Jump to content


Register a free account to unlock additional features at BleepingComputer.com
Welcome to BleepingComputer, a free community where people like yourself come together to discuss and learn how to use their computers. Using the site is easy and fun. As a guest, you can browse and view the various discussions in the forums, but can not create a new topic or reply to an existing one unless you are logged in. Other benefits of registering an account are subscribing to topics and forums, creating a blog, and having no ads shown anywhere on the site.

Click here to Register a free account now! or read our Welcome Guide to learn how to use this site.


BIOS time changes

  • Please log in to reply
3 replies to this topic

#1 brandonchallock


  • Members
  • 1 posts
  • Local time:12:04 AM

Posted 31 October 2014 - 10:52 AM



I have three year old Sony Vaio laptop that I use at work.  The time in my BIOS moves back 4 to 5 mins after I reset the time.  I first noticed that my Windows time, Windows 7 pro, was reverting back 4 to 5 mins after I would change it so I checked the BIOS time.  Noticed that it was slow as well and made the change.  Within 10mins of making the change my Windows and BIOS time had moved back 5 mins.  


This isn't a huge deal, but it is kind of annoying.  I am assuming it is a motherboard battery issue, or is that a poor assumption?  If anyone has any thoughts would like to read them.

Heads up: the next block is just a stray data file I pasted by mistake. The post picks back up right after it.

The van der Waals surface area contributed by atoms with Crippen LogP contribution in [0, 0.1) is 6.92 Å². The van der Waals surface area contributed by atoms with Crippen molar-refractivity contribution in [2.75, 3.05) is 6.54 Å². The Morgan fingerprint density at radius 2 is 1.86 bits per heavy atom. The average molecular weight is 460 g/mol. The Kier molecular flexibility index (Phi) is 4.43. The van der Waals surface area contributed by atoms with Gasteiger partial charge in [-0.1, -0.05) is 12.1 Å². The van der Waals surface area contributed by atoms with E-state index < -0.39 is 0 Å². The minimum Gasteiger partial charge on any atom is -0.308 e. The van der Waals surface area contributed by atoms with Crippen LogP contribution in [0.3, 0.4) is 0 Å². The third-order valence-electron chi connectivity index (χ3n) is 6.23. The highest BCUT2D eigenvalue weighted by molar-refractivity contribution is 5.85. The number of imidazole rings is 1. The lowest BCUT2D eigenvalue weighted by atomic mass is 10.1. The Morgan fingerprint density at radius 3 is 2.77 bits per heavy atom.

BC AdBot (Login to Remove)


#2 kaz20


  • Members
  • 165 posts
  • Local time:02:04 AM

Posted 31 October 2014 - 10:59 AM

may need a new cmos battery

#3 Torvald


  • Members
  • 366 posts
  • Gender:Male
  • Location:San Antonio, TX USA
  • Local time:01:04 AM

Posted 31 October 2014 - 11:52 AM

I agree with kaz20 that is probably a bad CMOS battery.  They only cost a few bucks to replace, so you should try that first.

Google is my friend. Make Google your friend too.

#4 Kilroy


  • BC Advisor
  • 3,442 posts
  • Gender:Male
  • Location:Launderdale, MN
  • Local time:01:04 AM

Posted 31 October 2014 - 12:31 PM

This is a laptop, so changing the CMOS battery isn't necessarily as easy as on a desktop.  I know that HP machines use a battery with a connector soldered to it.

0 user(s) are reading this topic

0 members, 0 guests, 0 anonymous users